# Video and Graphics Tutorial 7: Generating Geometry

## Intro

In this section we’ll use the Jitter Matrix to create 3D geometry instead of video. We can define XYZ points in virtual space in a way similar to how we define RGB color values in cells of a matrix, and then use that to draw 3D shapes. While the char data type (numbers in the range 0-255) works well for color, we'll need much greater precision for 3D coordinates - so we'll use the float32 (32-bit floating point) data types for our matrices.

## Setup

Begin with the usual named jit.world and toggle object pair.

## Mesh generation - simple, using Jit.gl.mesh, jit.noise and the float32 matrix

Click on the toggle to turn on your jit.world and add a jit.gl.mesh @lighting_enable 1 object. You'll notice that adding the jit.gl.mesh object doesn’t automatically display anything by itself - this is because it’s waiting for a matrix to tell it what to draw. The jit.gl.mesh object takes in any floating point matrix with 3 or more planes (we'll discuss those extra planes in later tutorials) and interprets them as OpenGL primitive shapes.

Now add a jit.noise 3 float32 20 20 object. This gives us 3 planes for x, y and z and a 20 x 20 grid of 400 points. Add a button above to trigger the noise. Connect the jit.noise to the left inlet of the jit.gl.mesh object and then lock the patch. Turn on your jit.world and click the on the button - you should see a chaotic ball of shards filling the upper right corner of your render window.

You’ll notice it’s only rendering shapes in the upper right-hand area of the window. That's because the jit.noise outputs values ranging from 0. - 1. In OpenGL, the center is always a “0. 0. 0.” Positive x goes right, negative x goes left, while positive y goes up, negative down, and positive z goes forward (or away) and negative goes back. To fill out the screen a little better, add a jit.map @map 0. 1. -1. 1. object between jit.noise and jit.gl.mesh. The jit.map objects works similarly to scale on Jitter Matrix values.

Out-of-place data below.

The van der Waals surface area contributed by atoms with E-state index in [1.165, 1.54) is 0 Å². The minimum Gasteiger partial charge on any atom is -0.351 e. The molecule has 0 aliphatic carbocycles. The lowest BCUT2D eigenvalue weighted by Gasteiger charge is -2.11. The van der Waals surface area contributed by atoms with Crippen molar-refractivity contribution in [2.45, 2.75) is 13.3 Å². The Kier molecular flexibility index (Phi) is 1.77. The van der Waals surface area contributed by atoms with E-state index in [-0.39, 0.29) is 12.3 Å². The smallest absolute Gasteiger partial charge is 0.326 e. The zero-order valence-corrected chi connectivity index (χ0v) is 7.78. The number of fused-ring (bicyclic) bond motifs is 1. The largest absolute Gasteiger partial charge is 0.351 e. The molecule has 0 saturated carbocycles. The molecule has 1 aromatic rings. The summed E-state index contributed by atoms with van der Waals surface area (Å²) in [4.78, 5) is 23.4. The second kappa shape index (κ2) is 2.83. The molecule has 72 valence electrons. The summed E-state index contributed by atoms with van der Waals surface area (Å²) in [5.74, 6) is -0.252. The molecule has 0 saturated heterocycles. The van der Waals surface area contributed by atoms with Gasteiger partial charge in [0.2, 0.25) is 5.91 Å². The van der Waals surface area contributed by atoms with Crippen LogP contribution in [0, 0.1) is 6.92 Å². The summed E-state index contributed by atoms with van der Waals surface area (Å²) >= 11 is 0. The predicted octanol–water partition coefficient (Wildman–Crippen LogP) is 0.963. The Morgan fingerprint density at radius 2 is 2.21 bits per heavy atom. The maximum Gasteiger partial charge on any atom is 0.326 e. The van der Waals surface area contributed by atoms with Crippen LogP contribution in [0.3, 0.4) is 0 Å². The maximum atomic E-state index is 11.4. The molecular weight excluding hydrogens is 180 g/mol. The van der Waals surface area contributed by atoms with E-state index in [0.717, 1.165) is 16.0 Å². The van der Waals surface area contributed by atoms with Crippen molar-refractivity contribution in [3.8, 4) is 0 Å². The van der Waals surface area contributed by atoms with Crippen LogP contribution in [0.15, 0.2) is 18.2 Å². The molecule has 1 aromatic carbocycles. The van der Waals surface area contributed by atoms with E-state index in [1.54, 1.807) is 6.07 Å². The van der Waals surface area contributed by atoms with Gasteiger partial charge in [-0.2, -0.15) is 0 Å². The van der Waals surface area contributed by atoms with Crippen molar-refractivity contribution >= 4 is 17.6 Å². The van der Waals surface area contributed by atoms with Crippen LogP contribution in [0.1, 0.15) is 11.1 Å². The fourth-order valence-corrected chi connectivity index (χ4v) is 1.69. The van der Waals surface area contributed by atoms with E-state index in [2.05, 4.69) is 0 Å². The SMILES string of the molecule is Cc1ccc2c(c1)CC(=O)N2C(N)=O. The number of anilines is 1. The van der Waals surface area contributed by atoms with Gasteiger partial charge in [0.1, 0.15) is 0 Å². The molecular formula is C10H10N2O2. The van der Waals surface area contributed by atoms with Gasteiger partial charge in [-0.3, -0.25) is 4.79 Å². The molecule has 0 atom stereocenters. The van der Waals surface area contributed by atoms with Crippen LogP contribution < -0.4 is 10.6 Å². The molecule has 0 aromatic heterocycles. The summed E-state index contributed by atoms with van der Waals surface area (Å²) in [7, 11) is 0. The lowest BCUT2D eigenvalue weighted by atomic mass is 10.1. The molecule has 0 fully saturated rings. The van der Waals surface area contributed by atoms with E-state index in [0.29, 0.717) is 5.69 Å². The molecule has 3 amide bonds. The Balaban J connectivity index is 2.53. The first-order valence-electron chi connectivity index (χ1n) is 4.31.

Add a scale attrui to your jit.gl.mesh object so you can adjust the size and fit it on screen. Finally, connect the middle outlet of jit.world to your jit.noise object to animate it.

## Matrixoutput

Now that we’ve created chaos, let’s use an object from earlier to generate a more structured output. Create a jit.gl.gridshape object and add a message (or attrui) to control its matrixoutput attribute and another for dim <x,y>, then add a jit.pwindow below and connect to it from the gridshape object. It will not appear in your render window until you set the matrixoutput to 1 - add a toggle and turn it on.

You can now see the x, y, z data displayed in the pwindow as RGB values. As with our jit.noise object, this matrix data is float32 and describes the geometry of the shape selected.

Add another jit.gl.mesh object (with lighting) and connect the jit.gl.gridshape object’s output into the left inlet to see it. Again - you may want to adjust scale and position so you can see both objects on the screen.

## Drawermodes

Using the geometry data from jit.gl.gridshape with jit.gl.mesh provides us with some extra options - add an attrui to your mesh object and select the draw_mode attribute. These modes determine how the points in your geometry are connected to each other to create your form. The default is tri_grid, which interprets the matrix as a surface that is filled in with triangles. Try some of the other options to see what’s available. Increasing the dim attribute of the jit.gl.gridshape will allow you to increase or decrease the number of points and thus the resulting image. You can also adjust the point_size with drawmode points and line_width with drawmode lines, line_strip or line_loop to further modify the look.